New Leadership in Senate Doesn't Equal Easier Road for Dropout Bill
Three of the chief opponents to raising the dropout age in Kentucky will not return to Frankfort next year. But that doesn't mean a dropout bill is likely to pass in the next legislative session. Currently, state law allows 16-year-olds to drop out of school with parental permission.
But education advocates want the law changed to eliminate all loopholes and require dropouts to be 18 or older. With a new education chairman and new leadership in the Senate, those advocates are hopeful this will be their year.
But Senate Majority Floor Leader Damon Thayer says there are still issues with the legislation, and it won't have an easy road.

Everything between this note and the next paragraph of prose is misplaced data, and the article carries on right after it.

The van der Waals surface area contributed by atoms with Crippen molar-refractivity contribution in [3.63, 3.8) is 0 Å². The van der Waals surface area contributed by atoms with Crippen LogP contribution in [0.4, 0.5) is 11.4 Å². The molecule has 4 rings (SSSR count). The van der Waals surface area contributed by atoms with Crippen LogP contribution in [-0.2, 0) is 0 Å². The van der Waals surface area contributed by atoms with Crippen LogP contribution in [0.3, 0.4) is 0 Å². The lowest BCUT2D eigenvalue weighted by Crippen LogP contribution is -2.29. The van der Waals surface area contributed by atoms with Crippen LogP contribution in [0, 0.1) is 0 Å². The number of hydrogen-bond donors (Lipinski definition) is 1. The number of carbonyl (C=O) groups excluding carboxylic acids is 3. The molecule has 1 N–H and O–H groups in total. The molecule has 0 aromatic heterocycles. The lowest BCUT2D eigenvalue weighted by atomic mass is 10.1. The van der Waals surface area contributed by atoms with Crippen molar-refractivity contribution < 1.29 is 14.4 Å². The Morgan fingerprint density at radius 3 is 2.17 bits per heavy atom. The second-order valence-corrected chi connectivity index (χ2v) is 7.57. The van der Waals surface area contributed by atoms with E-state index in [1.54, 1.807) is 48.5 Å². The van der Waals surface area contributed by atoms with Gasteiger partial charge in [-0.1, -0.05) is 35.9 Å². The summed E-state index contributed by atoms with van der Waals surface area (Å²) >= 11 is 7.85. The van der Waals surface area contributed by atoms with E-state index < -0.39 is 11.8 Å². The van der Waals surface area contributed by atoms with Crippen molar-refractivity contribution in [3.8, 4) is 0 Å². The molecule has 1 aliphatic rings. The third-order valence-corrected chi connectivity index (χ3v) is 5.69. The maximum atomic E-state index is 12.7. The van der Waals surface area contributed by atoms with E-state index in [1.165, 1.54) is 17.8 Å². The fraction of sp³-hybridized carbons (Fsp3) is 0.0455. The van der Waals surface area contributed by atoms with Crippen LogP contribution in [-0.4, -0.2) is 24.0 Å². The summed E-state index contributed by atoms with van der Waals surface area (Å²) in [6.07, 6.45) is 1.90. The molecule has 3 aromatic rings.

“We’re not, we haven’t just been against this because the governor has been for it," said Thayer. "We’ve been against it, and it’s probably come across that way in the media, because sometimes we have a hard time getting out through the filter. So I’m telling you, face to face here, there are really legitimate policy concerns.”
Thayer says those concerns include what to do with disruptive students who don’t want to be in school, as well as whether school districts have appropriate facilities to deal with such students.